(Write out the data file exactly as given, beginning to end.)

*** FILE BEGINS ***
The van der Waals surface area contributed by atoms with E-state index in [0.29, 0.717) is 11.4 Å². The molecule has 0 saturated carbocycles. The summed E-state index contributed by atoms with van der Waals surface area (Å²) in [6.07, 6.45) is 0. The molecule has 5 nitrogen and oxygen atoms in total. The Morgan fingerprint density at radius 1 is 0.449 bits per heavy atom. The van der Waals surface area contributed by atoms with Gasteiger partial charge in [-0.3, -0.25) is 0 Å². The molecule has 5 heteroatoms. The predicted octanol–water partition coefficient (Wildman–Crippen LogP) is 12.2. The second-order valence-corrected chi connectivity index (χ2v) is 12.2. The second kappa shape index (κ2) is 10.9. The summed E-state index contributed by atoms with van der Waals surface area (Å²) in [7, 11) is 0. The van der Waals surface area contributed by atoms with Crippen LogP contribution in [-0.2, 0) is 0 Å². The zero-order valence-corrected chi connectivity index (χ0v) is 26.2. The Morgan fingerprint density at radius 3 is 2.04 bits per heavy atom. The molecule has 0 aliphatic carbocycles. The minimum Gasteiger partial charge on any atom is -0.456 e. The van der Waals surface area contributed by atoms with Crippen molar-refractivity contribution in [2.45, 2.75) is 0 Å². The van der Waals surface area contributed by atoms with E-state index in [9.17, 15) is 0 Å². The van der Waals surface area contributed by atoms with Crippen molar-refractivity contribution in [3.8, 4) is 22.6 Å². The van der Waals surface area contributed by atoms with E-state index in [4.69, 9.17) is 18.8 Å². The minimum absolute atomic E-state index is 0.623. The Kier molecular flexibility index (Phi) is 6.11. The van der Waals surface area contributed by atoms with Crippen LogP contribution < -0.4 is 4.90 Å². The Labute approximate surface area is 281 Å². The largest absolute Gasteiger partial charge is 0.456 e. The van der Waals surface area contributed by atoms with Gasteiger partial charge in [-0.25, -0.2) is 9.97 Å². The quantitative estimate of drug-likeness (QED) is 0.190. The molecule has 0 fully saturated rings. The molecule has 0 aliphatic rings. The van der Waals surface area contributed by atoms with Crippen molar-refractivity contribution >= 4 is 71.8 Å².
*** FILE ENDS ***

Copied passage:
The van der Waals surface area contributed by atoms with E-state index in [0.29, 0.717) is 11.4 Å². The molecule has 0 saturated carbocycles. The summed E-state index contributed by atoms with van der Waals surface area (Å²) in [6.07, 6.45) is 0. The molecule has 5 nitrogen and oxygen atoms in total. The Morgan fingerprint density at radius 1 is 0.449 bits per heavy atom. The van der Waals surface area contributed by atoms with Gasteiger partial charge in [-0.3, -0.25) is 0 Å². The molecule has 5 heteroatoms. The predicted octanol–water partition coefficient (Wildman–Crippen LogP) is 12.2. The second-order valence-corrected chi connectivity index (χ2v) is 12.2. The second kappa shape index (κ2) is 10.9. The summed E-state index contributed by atoms with van der Waals surface area (Å²) in [7, 11) is 0. The van der Waals surface area contributed by atoms with Crippen LogP contribution in [-0.2, 0) is 0 Å². The zero-order valence-corrected chi connectivity index (χ0v) is 26.2. The Morgan fingerprint density at radius 3 is 2.04 bits per heavy atom. The molecule has 0 aliphatic carbocycles. The minimum Gasteiger partial charge on any atom is -0.456 e. The van der Waals surface area contributed by atoms with Crippen molar-refractivity contribution in [2.45, 2.75) is 0 Å². The van der Waals surface area contributed by atoms with E-state index in [9.17, 15) is 0 Å². The van der Waals surface area contributed by atoms with Crippen molar-refractivity contribution in [3.8, 4) is 22.6 Å². The van der Waals surface area contributed by atoms with E-state index in [4.69, 9.17) is 18.8 Å². The minimum absolute atomic E-state index is 0.623. The Kier molecular flexibility index (Phi) is 6.11. The van der Waals surface area contributed by atoms with Crippen LogP contribution < -0.4 is 4.90 Å². The Labute approximate surface area is 281 Å². The largest absolute Gasteiger partial charge is 0.456 e. The van der Waals surface area contributed by atoms with Gasteiger partial charge in [-0.25, -0.2) is 9.97 Å². The quantitative estimate of drug-likeness (QED) is 0.190. The molecule has 0 fully saturated rings. The molecule has 0 aliphatic rings. The van der Waals surface area contributed by atoms with Crippen molar-refractivity contribution >= 4 is 71.8 Å².